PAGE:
The two final speakers were seniors at Burney High School named Bailey Turner and Dante Mendoza. Their senior project is a program named the Parsonage Project, done in conjunction with Foursquare Solid Rock Church.The parsonage will provide commercial washers, showers, and toilets for homeless people. The entire roof of the building has been torn off and redone. They also plan to paint the outside of a the building so it will be a “happy color” and a place where people will feel welcome.

They were inspired to do the project after seeing so many homeless people walking the streets of Burney. They also participated in the Interact Club cleanup on Burney Creek.

They have raised $700 through several car washes. Pit River Casino has donated a commercial washer and dryer and also the services of a construction crew. They estimate that they need another $6000 dollars in donations to complete the project.

Turner said that one out of 332 people in California is homeless. California is populated with about 35 million people. If you do the math, there are estimated to be at least 150,000 homeless people in California. Most are located in San Francisco, LA, and Northern California.

“We wanted to do something for our senior project that actually benefited the community and made it a cleaner place where people could come and see and say, ‘Oh wow! We need to do something for our community because those teenagers did something crazy and made something for their homeless community.'”

After the panelists had all spoken, Keady opened the floor to the audience. He invited people present to propose constructive solutions. For the next half hour a variety of speakers offered ideas.

Mike Kiser offers Old Sportsman’s Building for use as homeless shelter

Mike Kiser, owner of the old Sportsman building, said that he would be willing to offer the building for one dollar a year to be used as a homeless shelter. The building has 5000 square feet of available space and would need to be improved by the community for that use. He said that the Pit River Tribe has expressed interest in participating.

Shelley from Little Country Church said that she would like to see the churches in the valley get more involved.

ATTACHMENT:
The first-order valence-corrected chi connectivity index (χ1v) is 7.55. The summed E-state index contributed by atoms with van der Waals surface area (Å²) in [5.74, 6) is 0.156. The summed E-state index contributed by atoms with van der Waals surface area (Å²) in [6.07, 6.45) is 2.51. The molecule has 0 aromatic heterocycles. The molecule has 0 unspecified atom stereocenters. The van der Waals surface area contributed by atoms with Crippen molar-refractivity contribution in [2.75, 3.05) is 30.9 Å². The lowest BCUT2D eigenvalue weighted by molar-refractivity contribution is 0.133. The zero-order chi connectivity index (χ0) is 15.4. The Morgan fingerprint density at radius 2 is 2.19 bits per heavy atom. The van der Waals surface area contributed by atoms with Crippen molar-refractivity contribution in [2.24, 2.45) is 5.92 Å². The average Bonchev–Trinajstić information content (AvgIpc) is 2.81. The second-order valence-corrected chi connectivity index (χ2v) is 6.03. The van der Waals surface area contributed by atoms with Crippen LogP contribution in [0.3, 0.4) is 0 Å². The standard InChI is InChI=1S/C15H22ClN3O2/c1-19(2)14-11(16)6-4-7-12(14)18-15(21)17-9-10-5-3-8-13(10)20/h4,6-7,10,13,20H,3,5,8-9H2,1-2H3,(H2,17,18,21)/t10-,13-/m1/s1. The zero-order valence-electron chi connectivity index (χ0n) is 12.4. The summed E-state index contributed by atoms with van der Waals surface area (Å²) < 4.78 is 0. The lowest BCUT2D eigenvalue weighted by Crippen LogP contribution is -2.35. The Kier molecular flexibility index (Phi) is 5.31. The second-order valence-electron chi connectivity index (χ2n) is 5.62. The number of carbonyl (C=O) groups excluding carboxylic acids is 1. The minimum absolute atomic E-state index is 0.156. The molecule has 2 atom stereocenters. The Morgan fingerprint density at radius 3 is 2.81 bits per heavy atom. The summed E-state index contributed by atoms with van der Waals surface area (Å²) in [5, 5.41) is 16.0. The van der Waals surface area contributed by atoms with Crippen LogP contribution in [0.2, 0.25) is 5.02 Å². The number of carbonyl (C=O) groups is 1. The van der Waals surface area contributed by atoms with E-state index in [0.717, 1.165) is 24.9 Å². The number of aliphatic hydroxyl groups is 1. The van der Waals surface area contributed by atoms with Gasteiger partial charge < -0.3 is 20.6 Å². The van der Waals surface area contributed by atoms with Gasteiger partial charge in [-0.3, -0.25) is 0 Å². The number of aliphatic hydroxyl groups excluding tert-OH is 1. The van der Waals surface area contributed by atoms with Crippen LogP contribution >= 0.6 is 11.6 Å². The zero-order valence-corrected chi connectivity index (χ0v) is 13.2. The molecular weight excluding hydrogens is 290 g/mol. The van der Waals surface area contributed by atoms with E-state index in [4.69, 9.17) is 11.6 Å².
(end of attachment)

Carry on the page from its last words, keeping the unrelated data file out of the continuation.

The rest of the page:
A man named Daniel said that he had an abandoned house that was being used by homeless people behind his property torn down and offered that as an option. Keady added that the Burney Fire District would help owners of derelict houses to secure their house. He said the district would supply labor if the owner provided the lumber.

Alex Colvin encouraged people to follow Lockwood’s example of engaging homeless people so they could get to know them one on one. He challenged people if they had an available room, and they knew a good person who needed a helping hand, to let them stay in their house.

A woman who had worked with the mentoring program in Klamath Falls spoke of the successes of the program and encouraged people to participate in the mentoring program here.

Sally Armstrong from the Rotary Club spoke of a mentoring program that Rotary started three years ago. They work with first, second and third graders once a week. She expressed the hope that this program could feed into a mentoring program such as that described by Ms. Estes for older children. Fire Chief Keady said that he had also been working with the Rotary mentoring program.

A woman named Tanaka said that she had helped organize a clean-up. About 50 people expressed enthusiasm, but when the time came only about eleven showed up. She said that people can sit on the sidelines and complain, but if you are not willing to pitch in and help, then you are part of the problem.